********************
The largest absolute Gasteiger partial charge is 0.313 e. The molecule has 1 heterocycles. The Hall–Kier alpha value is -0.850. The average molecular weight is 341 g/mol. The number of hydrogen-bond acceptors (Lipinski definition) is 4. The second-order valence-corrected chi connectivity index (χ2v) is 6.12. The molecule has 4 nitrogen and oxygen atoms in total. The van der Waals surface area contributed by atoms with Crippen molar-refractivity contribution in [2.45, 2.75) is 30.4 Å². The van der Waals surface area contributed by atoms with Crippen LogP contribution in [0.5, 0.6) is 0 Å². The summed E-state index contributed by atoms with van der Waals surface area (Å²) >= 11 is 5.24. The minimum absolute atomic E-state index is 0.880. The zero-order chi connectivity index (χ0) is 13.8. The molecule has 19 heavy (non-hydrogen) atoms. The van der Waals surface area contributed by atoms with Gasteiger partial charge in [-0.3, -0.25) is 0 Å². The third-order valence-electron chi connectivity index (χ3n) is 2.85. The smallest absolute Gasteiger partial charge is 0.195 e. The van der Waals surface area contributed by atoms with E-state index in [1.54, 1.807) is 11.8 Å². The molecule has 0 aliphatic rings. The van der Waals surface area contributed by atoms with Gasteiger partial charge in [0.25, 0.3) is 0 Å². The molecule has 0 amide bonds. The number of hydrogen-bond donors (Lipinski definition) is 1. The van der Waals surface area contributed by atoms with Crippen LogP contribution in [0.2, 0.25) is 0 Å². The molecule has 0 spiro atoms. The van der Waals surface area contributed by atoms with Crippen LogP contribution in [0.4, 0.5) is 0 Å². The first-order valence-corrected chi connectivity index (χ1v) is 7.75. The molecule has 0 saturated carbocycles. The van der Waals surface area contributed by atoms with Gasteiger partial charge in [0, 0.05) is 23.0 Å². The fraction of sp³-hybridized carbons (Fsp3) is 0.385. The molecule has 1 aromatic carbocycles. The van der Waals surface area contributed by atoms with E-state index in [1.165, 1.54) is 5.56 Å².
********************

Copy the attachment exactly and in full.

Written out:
The largest absolute Gasteiger partial charge is 0.313 e. The molecule has 1 heterocycles. The Hall–Kier alpha value is -0.850. The average molecular weight is 341 g/mol. The number of hydrogen-bond acceptors (Lipinski definition) is 4. The second-order valence-corrected chi connectivity index (χ2v) is 6.12. The molecule has 4 nitrogen and oxygen atoms in total. The van der Waals surface area contributed by atoms with Crippen molar-refractivity contribution in [2.45, 2.75) is 30.4 Å². The van der Waals surface area contributed by atoms with Crippen LogP contribution in [0.5, 0.6) is 0 Å². The summed E-state index contributed by atoms with van der Waals surface area (Å²) >= 11 is 5.24. The minimum absolute atomic E-state index is 0.880. The zero-order chi connectivity index (χ0) is 13.8. The molecule has 19 heavy (non-hydrogen) atoms. The van der Waals surface area contributed by atoms with Gasteiger partial charge in [-0.3, -0.25) is 0 Å². The third-order valence-electron chi connectivity index (χ3n) is 2.85. The smallest absolute Gasteiger partial charge is 0.195 e. The van der Waals surface area contributed by atoms with E-state index in [1.54, 1.807) is 11.8 Å². The molecule has 0 aliphatic rings. The van der Waals surface area contributed by atoms with Gasteiger partial charge in [0.25, 0.3) is 0 Å². The molecule has 0 amide bonds. The number of hydrogen-bond donors (Lipinski definition) is 1. The van der Waals surface area contributed by atoms with Crippen LogP contribution in [0.2, 0.25) is 0 Å². The molecule has 0 spiro atoms. The van der Waals surface area contributed by atoms with Crippen LogP contribution in [0.4, 0.5) is 0 Å². The first-order valence-corrected chi connectivity index (χ1v) is 7.75. The molecule has 0 saturated carbocycles. The van der Waals surface area contributed by atoms with Gasteiger partial charge in [0, 0.05) is 23.0 Å². The fraction of sp³-hybridized carbons (Fsp3) is 0.385. The molecule has 1 aromatic carbocycles. The van der Waals surface area contributed by atoms with E-state index in [1.165, 1.54) is 5.56 Å².